Get the right middleware

By Patrick Collins
Herald webmaster

December 2, 1997

When The Sydney Morning Herald first went online in April 1995, creating an edition each night was a laborious procedure of copy and paste and automatic formatting with Microsoft Word Macros. I hear you chuckle, but this was the first step toward creating our own Web Publishing system. This process taught us the foundations for building a template system (the Story Processor). It allows us to create entire news sections without having to labour over HTML on a page-per-page basis.

Although our software is custom-built, a similar process of building Web sites is being used on many large Web sites on the Internet. They store their content in a database of some description in a raw text format. The database is then used to "publish" entire sections of the site by pouring that content into HTML templates. This allows the Web masters to change the look and feel of many pages by simply changing one HTML template and then re-publishing. The result is a professional-looking Web site.

The problem with this "database publish" approach to Web publishing is that the content ends up as static HTML files on your disk. A site which can modify itself based on user preferences or browser-type is desirable by many Web masters.

The next school of thought which really started to catch on in early 1996 was "Dynamic pages" or "Data-driven content". With this approach, when a user selects a page, software builds the HTML page on the fly from content and templates stored in a database. The pages never actually exist on disk and can be heavily customised based on user preferences or browser-type.

There are myriad tools available on the market, all of whose makers promise perfect dynamic Web publishing. Commonly called middleware, their chief responsibility is to act as the glue between the Web server and the database.

Middleware aims to facilitate HTML creation and database communication with the minimum of programming and fuss. Most commercial middleware will utilise your Web server's native API rather than relying on CGI. Some of the more common middleware is: Cold Fusion by Allaire Corp; ASP (Active Server Page) from Microsoft; or Netscape's Server-Side JavaScript.

The fundamental problem with using middleware products to do your Web Publishing is the speed and scalability of creating pages from a database for every page request on your site. It may work in a theoretical world where marketing guff reigns supreme and buzz words can power any Web site. In practice however, the Data-driven Web Publishing approach simply isn't feasible for growing sites.

You may hear a lot about the problem of scalability and choose to ignore the issues. But let me assure you, it is a very real problem that you should consider seriously when deciding what technology to use. Particularly if you've decided to go down the NT path.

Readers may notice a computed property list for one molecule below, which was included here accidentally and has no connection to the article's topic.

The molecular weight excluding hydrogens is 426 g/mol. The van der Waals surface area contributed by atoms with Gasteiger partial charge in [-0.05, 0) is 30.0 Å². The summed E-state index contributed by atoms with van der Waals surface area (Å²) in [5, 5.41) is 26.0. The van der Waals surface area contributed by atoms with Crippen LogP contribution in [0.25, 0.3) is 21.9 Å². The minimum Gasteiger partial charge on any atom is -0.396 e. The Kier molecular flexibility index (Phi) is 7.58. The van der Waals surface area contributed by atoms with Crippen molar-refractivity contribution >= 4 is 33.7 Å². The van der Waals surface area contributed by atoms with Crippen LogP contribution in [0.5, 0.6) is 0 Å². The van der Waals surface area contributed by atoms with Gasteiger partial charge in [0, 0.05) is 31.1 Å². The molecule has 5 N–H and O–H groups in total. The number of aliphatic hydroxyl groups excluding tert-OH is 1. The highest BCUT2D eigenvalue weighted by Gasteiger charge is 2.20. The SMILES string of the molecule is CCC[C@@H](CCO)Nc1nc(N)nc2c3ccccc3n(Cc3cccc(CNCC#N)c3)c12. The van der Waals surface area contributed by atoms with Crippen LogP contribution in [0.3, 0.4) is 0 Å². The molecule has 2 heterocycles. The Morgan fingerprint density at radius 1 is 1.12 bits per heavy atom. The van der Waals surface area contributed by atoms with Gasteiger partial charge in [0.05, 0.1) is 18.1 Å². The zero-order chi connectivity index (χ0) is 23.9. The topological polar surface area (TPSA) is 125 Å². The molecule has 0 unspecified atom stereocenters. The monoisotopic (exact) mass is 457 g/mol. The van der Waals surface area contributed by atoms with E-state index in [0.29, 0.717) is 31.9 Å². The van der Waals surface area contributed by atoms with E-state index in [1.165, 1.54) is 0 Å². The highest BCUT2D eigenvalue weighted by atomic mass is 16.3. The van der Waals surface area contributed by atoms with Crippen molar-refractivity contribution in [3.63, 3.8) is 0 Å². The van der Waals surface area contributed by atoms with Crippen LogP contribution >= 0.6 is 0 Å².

The usage trends for the Internet show growth at an average rate of 50 per cent every six months (based on Telstra bandwidth figures). If your server is to withstand the growth over the next year you will need a solution which can scale to handle massive amounts of requests (take into account the extra usage your site will get during the Olympics).

If the Herald Web site were to embrace a data-driven approach, we would need middleware that could query a database and build pages at a sustained rate of 40 pages per second. Most middleware vendors (including database vendors) gulp when we ask them if their solutions could power our Web site (any takers?).

The optimal solution for Web Publishing lies somewhere in the middle of the two approaches. The content still needs to be stored in a database with dynamic templating facilities. But the middleware needs to be able to cache the requests to disk to eliminate redundant calls to the database.

Many software companies are turning their attention to database caching technologies, including Kiva's Enterprise Server [ ] and Vignette's StoryServer [ ]. Vignette is a high-end middleware product targeted directly at large sites. Developed by C/net for, it has an elegant and efficient component-based approach to page building. Page components such as navigation bars, advertising banners and content sections are all cached to disk separately and put together to meet a user's demand.

Eventually Web servers will be distributed with all of these features built-in. Next week we'll discuss the Web Publishing tools you can use today with a vision for the future and an eye on your wallet.

Copyright 1997